Looking back, it’s fifteen years ago today that I passed the driving test.
It took me a long time to get it done, and for the longest time I wasn’t bothered at all about driving. But now I wouldn’t be without it.
Indeed, if I lost my licence now, it would mean a total change for me – I’d have to move, reconsider work and so on. It would be a massive upheaval in so many ways.
For example, I looked recently at my commute on Google Maps (I do this sometimes, just to check on what the traffic’s like on my route) and saw the other travel-method options at the top. Driving from home to my office is (on average) a 20-minute drive, door-to-door. It’s pretty much my shortest commute ever (I had a stint while in Bury St Edmunds where it was slightly shorter, but not by much) and yet if I were to do it by public transport, it would take me two-and-a-quarter hours! (There is a route at specific times that would be a 50 minute bus-ride, but also drops me at the other end of Milton Keynes, so would then be a two-mile-ish walk – and that route doesn’t run at the times I commute in to my office)
In similar vein, visiting my parents is a simple hour’s drive. Public transport? It’d be three hours on a good day.
Even a simple journey to London Euston (which I can usually do in 75 mins – driving and then tube down to Euston) would be at least double that by public transport.
And my archery club? Forget it, no chance at all.
So just on that tiny subset of what I regularly do, life would be hugely different without driving. When you take into account the extra stuff – the on-site client days, the weekends away, the visits to friends, the idiot day-trips – it would now be a completely different life if I weren’t driving. Not necessarily a better or worse one, but a very different one.
Recently I’ve noticed something odd on my journeys to/from the office that really annoys me. And it’s to do with speeding (as the title may have suggested)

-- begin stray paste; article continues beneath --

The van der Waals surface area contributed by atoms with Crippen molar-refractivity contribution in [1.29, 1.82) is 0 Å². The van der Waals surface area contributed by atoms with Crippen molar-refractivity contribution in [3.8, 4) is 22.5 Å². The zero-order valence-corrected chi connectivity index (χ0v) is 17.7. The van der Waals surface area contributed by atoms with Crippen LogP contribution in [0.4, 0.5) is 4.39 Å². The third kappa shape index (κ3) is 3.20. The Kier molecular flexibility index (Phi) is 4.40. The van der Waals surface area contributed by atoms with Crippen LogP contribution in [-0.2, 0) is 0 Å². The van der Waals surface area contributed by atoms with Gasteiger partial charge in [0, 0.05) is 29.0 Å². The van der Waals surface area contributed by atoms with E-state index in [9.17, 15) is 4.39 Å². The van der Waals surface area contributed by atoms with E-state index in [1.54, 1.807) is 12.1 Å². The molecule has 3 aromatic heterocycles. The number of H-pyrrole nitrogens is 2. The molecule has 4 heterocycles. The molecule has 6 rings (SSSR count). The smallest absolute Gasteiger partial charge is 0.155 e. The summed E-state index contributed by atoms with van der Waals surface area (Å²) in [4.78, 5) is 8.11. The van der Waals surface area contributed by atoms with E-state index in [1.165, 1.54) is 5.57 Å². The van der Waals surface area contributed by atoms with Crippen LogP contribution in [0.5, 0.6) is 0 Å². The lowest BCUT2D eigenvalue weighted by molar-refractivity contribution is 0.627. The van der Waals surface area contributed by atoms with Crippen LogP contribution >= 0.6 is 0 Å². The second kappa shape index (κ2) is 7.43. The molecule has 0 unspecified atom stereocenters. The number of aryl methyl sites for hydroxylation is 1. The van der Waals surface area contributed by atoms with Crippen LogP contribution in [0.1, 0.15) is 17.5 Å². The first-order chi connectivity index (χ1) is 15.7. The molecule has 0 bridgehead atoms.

Particularly on my way home, the drive contains a variety of country roads and towns/villages, so we fairly regularly swap between speed limits of 60 and 30mph, with one small stretch at 20mph. Which is easy, so long as you’ve got a brain, and some awareness. (And you’d pretty much hope that a driver has both)
But no. On a regular basis, I see drivers who decide to drive at about 40mph the whole way, regardless of what the limit actually is. It means they’re either going ridiculously slowly, or stupidly fast.
It’s not really a problem as such – it’s just annoying, and I truly don’t understand the thinking that leads to this behaviour. It’s all just bizarre, really.
Following on from the post a while back about driver assistance things, I had another interesting one a few days ago.
I’d hired a Vauxhall Insignia in order to ferry people around a bit, and the weather was disgusting – heavy rain, lots of spray, and lots of idiots with no lights on.
Anyway, on the section of the M4 I was driving on, there were roadworks, and the lanes had been narrowed as a result. And that was where the problem came in.
The Insignia had the Lane Change Warning thing, which detects when the driver is drifting across lanes without indicating – and in the case of the Insignia, it also tries to push you back into the lane you’re departing. Not my favourite thing at the best of times, but in this case it was actually picking up on the wrong lane markings (because they were glossy and shiny in the rain) and so actually kept on pushing me “back” towards the crash barriers, and would have left me scraping along them if I’d not been paying attention.